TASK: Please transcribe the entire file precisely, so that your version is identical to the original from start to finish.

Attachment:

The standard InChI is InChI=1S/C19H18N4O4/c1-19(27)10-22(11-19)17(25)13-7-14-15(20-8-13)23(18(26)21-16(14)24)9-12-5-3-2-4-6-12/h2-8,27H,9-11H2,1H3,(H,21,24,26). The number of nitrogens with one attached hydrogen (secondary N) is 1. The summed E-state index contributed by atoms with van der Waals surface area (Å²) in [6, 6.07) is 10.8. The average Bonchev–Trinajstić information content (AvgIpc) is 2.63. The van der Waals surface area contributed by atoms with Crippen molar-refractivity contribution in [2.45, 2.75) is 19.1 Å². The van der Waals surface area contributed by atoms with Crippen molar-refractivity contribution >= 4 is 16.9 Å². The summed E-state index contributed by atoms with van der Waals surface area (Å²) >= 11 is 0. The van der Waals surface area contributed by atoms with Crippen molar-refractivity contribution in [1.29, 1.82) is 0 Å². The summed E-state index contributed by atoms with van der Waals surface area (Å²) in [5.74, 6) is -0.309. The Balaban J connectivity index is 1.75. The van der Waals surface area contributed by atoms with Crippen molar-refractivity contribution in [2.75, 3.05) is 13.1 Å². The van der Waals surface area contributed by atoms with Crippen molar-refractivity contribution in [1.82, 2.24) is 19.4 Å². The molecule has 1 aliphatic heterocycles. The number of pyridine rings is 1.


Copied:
The standard InChI is InChI=1S/C19H18N4O4/c1-19(27)10-22(11-19)17(25)13-7-14-15(20-8-13)23(18(26)21-16(14)24)9-12-5-3-2-4-6-12/h2-8,27H,9-11H2,1H3,(H,21,24,26). The number of nitrogens with one attached hydrogen (secondary N) is 1. The summed E-state index contributed by atoms with van der Waals surface area (Å²) in [6, 6.07) is 10.8. The average Bonchev–Trinajstić information content (AvgIpc) is 2.63. The van der Waals surface area contributed by atoms with Crippen molar-refractivity contribution in [2.45, 2.75) is 19.1 Å². The van der Waals surface area contributed by atoms with Crippen molar-refractivity contribution >= 4 is 16.9 Å². The summed E-state index contributed by atoms with van der Waals surface area (Å²) >= 11 is 0. The van der Waals surface area contributed by atoms with Crippen molar-refractivity contribution in [1.29, 1.82) is 0 Å². The summed E-state index contributed by atoms with van der Waals surface area (Å²) in [5.74, 6) is -0.309. The Balaban J connectivity index is 1.75. The van der Waals surface area contributed by atoms with Crippen molar-refractivity contribution in [2.75, 3.05) is 13.1 Å². The van der Waals surface area contributed by atoms with Crippen molar-refractivity contribution in [1.82, 2.24) is 19.4 Å². The molecule has 1 aliphatic heterocycles. The number of pyridine rings is 1.